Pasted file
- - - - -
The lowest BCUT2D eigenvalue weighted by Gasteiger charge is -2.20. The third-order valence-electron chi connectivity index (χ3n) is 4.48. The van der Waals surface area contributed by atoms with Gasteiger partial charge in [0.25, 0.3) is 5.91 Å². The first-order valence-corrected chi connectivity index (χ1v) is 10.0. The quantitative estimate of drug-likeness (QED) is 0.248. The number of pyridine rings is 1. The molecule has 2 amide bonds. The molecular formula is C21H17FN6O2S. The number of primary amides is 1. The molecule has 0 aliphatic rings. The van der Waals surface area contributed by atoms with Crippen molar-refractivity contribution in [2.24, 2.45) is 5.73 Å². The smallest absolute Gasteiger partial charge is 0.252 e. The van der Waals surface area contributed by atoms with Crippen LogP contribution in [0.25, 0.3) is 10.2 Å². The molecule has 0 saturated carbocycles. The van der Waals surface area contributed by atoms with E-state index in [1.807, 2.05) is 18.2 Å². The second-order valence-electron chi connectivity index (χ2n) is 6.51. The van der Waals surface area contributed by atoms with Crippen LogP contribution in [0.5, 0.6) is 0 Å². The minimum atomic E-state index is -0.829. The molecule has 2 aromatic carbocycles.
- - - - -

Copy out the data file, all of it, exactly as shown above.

The lowest BCUT2D eigenvalue weighted by Gasteiger charge is -2.20. The third-order valence-electron chi connectivity index (χ3n) is 4.48. The van der Waals surface area contributed by atoms with Gasteiger partial charge in [0.25, 0.3) is 5.91 Å². The first-order valence-corrected chi connectivity index (χ1v) is 10.0. The quantitative estimate of drug-likeness (QED) is 0.248. The number of pyridine rings is 1. The molecule has 2 amide bonds. The molecular formula is C21H17FN6O2S. The number of primary amides is 1. The molecule has 0 aliphatic rings. The van der Waals surface area contributed by atoms with Crippen molar-refractivity contribution in [2.24, 2.45) is 5.73 Å². The smallest absolute Gasteiger partial charge is 0.252 e. The van der Waals surface area contributed by atoms with Crippen LogP contribution in [0.25, 0.3) is 10.2 Å². The molecule has 0 saturated carbocycles. The van der Waals surface area contributed by atoms with E-state index in [1.807, 2.05) is 18.2 Å². The second-order valence-electron chi connectivity index (χ2n) is 6.51. The van der Waals surface area contributed by atoms with Crippen LogP contribution in [0.5, 0.6) is 0 Å². The minimum atomic E-state index is -0.829. The molecule has 2 aromatic carbocycles.